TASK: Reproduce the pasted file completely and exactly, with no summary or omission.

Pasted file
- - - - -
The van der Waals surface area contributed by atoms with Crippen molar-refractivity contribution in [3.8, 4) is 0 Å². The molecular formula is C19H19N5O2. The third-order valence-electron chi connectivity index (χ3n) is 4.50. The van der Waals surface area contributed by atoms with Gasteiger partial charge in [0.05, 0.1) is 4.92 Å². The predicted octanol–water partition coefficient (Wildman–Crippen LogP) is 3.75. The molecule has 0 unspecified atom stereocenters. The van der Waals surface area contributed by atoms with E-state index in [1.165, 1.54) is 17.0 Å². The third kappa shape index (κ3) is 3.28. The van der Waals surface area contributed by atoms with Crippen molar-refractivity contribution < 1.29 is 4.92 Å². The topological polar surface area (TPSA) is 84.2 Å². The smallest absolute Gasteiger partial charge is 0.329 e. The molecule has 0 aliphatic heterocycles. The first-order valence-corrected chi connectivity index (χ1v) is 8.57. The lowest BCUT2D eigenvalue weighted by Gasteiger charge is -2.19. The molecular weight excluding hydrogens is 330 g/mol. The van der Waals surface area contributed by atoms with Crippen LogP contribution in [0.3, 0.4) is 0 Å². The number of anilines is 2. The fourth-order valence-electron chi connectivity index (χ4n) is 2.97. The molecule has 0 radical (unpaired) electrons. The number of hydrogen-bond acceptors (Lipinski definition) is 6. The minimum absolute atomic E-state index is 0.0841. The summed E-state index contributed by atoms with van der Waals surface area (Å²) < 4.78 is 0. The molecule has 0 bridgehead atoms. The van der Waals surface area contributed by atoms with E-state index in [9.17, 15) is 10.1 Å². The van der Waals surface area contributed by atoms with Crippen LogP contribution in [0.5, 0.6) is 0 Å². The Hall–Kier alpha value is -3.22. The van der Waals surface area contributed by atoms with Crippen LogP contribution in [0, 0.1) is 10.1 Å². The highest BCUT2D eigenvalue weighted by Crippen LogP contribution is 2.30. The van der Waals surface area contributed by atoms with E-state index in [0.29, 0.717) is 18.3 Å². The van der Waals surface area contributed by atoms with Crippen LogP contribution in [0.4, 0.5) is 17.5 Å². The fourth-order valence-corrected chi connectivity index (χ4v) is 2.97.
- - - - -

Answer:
The van der Waals surface area contributed by atoms with Crippen molar-refractivity contribution in [3.8, 4) is 0 Å². The molecular formula is C19H19N5O2. The third-order valence-electron chi connectivity index (χ3n) is 4.50. The van der Waals surface area contributed by atoms with Gasteiger partial charge in [0.05, 0.1) is 4.92 Å². The predicted octanol–water partition coefficient (Wildman–Crippen LogP) is 3.75. The molecule has 0 unspecified atom stereocenters. The van der Waals surface area contributed by atoms with E-state index in [1.165, 1.54) is 17.0 Å². The third kappa shape index (κ3) is 3.28. The van der Waals surface area contributed by atoms with Crippen molar-refractivity contribution < 1.29 is 4.92 Å². The topological polar surface area (TPSA) is 84.2 Å². The smallest absolute Gasteiger partial charge is 0.329 e. The molecule has 0 aliphatic heterocycles. The first-order valence-corrected chi connectivity index (χ1v) is 8.57. The lowest BCUT2D eigenvalue weighted by Gasteiger charge is -2.19. The molecular weight excluding hydrogens is 330 g/mol. The van der Waals surface area contributed by atoms with Crippen LogP contribution in [0.3, 0.4) is 0 Å². The number of anilines is 2. The fourth-order valence-electron chi connectivity index (χ4n) is 2.97. The molecule has 0 radical (unpaired) electrons. The number of hydrogen-bond acceptors (Lipinski definition) is 6. The minimum absolute atomic E-state index is 0.0841. The summed E-state index contributed by atoms with van der Waals surface area (Å²) < 4.78 is 0. The molecule has 0 bridgehead atoms. The van der Waals surface area contributed by atoms with E-state index in [9.17, 15) is 10.1 Å². The van der Waals surface area contributed by atoms with Crippen LogP contribution in [0.5, 0.6) is 0 Å². The Hall–Kier alpha value is -3.22. The van der Waals surface area contributed by atoms with Crippen LogP contribution in [0, 0.1) is 10.1 Å². The highest BCUT2D eigenvalue weighted by Crippen LogP contribution is 2.30. The van der Waals surface area contributed by atoms with E-state index in [0.29, 0.717) is 18.3 Å². The van der Waals surface area contributed by atoms with Crippen LogP contribution in [0.4, 0.5) is 17.5 Å². The fourth-order valence-corrected chi connectivity index (χ4v) is 2.97.